Conspirators do not make minutes of their machinations, progress and objectives. Seldom, therefore, can conspiracy be proved by other than circumstantial evidence. It is only by assembling the results, with such evidence as may be of the progress thereto by the participants, that the victim can ever make a case of conspiracy. If in the end there is a completed structure of result, the frame of which has been furnished piecemeal by several individuals, the parts when brought together showing adaptation to each other and fitness for the end accomplished, it is at least reasonable to infer concert in both planning and fabrication.
Id. at 82, 86 N.W.2d at 509-10 (quoting Scheele v. Union Loan & Finance Co., 200 Minn. 554, 563, 274 N.W. 673, 678 (1937)).
Further, once a prima facie case of conspiracy has been established, the rule, in civil and criminal cases, is as follows:
Everything said, written, or done by a conspirator in execution or furtherance of the common purpose to commit a crime is deemed to be the act of every party to the conspiracy, whether present or absent, and is admissible as evidence against each of them. The combination need not be established by direct proof. No formal agreement to commit the acts charged need be shown. The existence of the combination or conspiracy may be inferred from other facts proved. If the other facts proved show that the defendants, by their acts, pursued the same object, often by the same means, one performing one part and another another part of the same so as to accomplish a common purpose, the existence of the conspiracy is one of fact.
Id. at 83, 86 N.W.2d at 510 (quoting State v. Kahner, 217 Minn. 574, 581, 15 N.W.2d 105, 109, cert. denied, 323 U.S. 768 (1944)).
Here, the district court found the actions of Cassidy and the other individuals support a determination that there was a common purpose to assault, intimidate, and administer punishment to the persons responsible for throwing the water balloon. We agree. After the balloon hit Brady, Cassidy stopped the car to let two individuals in the back seat out of the car. Because the car was a two-door sedan, Cassidy had to pull his seat forward to allow the passenger behind him to exit. While the two individuals were searching for the balloon-throwers on foot, Cassidy and the other two individuals went around the block attempting to locate them. After circling the block, Cassidy saw that the two individuals on foot were with someone, so he stopped the car and exited with his two passengers. The five individuals then confronted Moore and pushed him around. Brady subsequently punched Moore in the face and the five individuals returned to the car and fled. There was evidence that some of the individuals subsequently bragged about their accomplishment. Further, they admitted that prior to the incident they had been drinking and smoking marijuana and that, when searching for the balloon-throwers, they were angry. Thus, the individuals' after-the-fact claim that they only wanted to identify the persons who threw the water balloon was contradicted by evidence before the district court involving their actions before, during, and after the attack on Meyer and Moore.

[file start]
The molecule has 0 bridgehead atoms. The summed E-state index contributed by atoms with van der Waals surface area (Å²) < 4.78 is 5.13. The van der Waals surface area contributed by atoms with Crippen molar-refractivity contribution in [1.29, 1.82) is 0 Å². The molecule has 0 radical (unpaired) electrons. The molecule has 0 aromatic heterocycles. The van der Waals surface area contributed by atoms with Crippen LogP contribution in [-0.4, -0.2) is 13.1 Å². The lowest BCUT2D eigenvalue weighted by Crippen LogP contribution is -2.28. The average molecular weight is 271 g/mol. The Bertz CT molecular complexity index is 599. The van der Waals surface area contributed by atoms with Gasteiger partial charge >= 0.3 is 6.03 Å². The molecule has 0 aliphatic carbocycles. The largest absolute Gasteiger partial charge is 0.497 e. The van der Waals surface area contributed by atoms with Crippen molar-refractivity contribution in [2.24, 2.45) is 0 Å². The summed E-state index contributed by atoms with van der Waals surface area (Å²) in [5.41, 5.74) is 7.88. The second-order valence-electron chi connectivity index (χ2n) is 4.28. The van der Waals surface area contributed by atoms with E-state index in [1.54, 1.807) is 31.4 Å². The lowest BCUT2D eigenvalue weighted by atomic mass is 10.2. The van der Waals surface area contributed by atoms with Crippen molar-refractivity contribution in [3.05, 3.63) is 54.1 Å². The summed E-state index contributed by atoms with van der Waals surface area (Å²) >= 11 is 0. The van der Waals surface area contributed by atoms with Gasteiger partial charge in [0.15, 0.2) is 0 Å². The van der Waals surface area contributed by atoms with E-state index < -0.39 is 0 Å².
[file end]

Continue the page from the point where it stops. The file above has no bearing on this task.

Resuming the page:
We conclude the district court did not err in determining that Cassidy was involved in a conspiracy to locate and punish the persons who had thrown the water balloon. Because two of the individuals involved in the conspiracy assaulted and battered Daniel Meyer, resulting in his death, we further conclude the district court did not err in holding Cassidy liable for Meyer's death. In light of this conclusion, we need not address Cassidy's arguments that he cannot be held liable for Meyer's death under the alternative theories of joint enterprise and negligence.
[ ]* Retired judge of the district court, serving as judge of the Minnesota Court of Appeals by appointment pursuant to Minn. Const. art. VI, § 10.